Netherlands against charging Netflix, other streaming services for internet traffic
The Dutch government is against European plans to allow telecom companies to impose an extra charge on streaming services like Netflix and other services that lead to a lot of internet traffic. Minister Micky Adriaansens of Economic Affairs said such a “toll” would only benefit the telecom companies. Consumers would likely end up paying more, NOS reports.
Telecom companies want to impose this extra charge on popular streaming services like Netflix, Spotify, and Viaplay because they heavily burden the network. According to telecom companies, they can use the extra money to invest in new digital infrastructure. The European Commission likes the idea and recently launched a consultation on the topic.
But the Dutch government is hesitant. According to Adriaansens, streaming services will likely pass on the extra charge to consumers, who will end up paying more when they already pay the telecom companies for access to the internet. That means telecom providers get paid twice for the same internet usage, Adriaansens said.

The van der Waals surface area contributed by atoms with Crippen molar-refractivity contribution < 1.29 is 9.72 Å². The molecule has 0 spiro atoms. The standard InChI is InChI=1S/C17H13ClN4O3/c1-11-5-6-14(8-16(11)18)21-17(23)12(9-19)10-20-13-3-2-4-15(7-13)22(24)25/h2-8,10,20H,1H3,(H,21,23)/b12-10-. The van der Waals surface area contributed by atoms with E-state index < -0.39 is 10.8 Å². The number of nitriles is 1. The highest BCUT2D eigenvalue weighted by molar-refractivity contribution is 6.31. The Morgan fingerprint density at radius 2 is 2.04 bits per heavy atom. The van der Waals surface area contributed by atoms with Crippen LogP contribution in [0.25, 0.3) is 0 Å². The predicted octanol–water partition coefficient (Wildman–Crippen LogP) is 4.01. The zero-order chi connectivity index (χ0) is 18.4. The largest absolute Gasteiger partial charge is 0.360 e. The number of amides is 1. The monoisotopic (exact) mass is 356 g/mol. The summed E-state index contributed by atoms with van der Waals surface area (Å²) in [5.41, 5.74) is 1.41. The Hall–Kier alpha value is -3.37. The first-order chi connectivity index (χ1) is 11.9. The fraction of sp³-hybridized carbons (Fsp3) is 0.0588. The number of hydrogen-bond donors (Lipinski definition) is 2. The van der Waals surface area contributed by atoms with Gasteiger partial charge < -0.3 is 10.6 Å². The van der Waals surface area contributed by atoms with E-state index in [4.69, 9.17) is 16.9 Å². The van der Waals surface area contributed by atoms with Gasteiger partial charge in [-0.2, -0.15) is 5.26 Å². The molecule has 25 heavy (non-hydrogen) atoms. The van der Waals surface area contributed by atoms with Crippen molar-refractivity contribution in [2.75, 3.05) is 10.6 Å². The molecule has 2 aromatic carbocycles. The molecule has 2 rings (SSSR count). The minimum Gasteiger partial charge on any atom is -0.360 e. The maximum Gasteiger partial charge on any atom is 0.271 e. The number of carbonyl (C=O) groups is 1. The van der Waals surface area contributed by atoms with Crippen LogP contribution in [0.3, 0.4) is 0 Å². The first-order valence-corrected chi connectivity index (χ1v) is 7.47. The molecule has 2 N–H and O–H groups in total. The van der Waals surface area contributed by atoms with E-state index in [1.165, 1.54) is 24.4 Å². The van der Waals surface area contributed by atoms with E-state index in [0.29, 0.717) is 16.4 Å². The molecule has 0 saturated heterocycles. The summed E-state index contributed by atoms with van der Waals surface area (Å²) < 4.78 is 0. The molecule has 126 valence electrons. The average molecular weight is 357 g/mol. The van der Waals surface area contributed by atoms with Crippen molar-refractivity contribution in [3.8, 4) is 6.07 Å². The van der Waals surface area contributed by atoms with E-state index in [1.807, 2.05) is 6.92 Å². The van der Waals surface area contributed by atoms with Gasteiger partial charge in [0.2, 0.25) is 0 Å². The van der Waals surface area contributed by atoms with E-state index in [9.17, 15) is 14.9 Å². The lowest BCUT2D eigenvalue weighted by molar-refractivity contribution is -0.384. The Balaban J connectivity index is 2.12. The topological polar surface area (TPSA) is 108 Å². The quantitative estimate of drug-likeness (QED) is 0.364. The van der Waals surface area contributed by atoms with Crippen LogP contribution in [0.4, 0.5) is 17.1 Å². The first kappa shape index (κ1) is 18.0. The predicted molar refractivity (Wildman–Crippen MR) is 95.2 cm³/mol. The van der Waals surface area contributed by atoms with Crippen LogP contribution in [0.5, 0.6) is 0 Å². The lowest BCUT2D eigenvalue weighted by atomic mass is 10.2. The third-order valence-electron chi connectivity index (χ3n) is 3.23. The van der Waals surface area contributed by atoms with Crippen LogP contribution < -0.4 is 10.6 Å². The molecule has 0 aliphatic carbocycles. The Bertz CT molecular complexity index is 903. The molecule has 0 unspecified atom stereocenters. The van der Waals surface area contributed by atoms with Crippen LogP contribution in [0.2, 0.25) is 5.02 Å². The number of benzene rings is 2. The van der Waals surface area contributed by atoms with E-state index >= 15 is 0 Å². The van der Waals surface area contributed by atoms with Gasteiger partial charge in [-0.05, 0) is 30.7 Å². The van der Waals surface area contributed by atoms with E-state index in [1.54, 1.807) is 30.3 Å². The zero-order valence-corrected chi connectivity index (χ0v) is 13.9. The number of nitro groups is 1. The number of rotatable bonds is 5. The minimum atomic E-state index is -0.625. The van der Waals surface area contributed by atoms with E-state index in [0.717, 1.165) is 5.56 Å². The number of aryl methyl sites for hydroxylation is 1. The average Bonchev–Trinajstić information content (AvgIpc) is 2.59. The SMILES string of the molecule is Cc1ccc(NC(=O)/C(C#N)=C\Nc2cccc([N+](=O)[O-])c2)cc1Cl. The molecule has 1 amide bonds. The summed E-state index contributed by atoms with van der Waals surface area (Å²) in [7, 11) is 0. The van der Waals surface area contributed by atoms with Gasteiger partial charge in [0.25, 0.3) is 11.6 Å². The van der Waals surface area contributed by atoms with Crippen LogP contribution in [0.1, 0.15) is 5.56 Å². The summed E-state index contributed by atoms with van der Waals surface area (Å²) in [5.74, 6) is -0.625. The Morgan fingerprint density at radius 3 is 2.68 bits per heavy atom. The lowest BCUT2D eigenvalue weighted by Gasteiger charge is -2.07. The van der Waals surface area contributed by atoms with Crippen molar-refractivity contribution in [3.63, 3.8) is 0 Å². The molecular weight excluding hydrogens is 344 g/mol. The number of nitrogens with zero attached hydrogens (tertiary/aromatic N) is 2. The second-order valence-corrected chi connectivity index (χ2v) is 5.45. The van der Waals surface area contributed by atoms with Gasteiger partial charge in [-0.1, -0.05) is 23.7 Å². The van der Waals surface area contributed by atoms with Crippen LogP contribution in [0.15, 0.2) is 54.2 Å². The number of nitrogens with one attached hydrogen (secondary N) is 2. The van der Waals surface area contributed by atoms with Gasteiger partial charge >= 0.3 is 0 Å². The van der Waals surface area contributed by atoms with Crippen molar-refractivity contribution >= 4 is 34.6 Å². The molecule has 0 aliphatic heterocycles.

The Minister commissioned economists from the Oxera bureau to research the European “toll.” They found that it “will not directly lead to extra investments in the construction or quality of digital infrastructure.” The Minister sent the results to parliament and the European Commission “to express Dutch concerns.”
The Netherlands also worries that the plans conflict with net neutrality - a 2015 agreement that states telecom companies are not allowed to block, slow down, or impose separate rates for internet traffic for different services. “All things considered, the Cabinet argues that this is not the right path to realize the European digitization ambitions,” the Dutch Economic Affairs Minister said.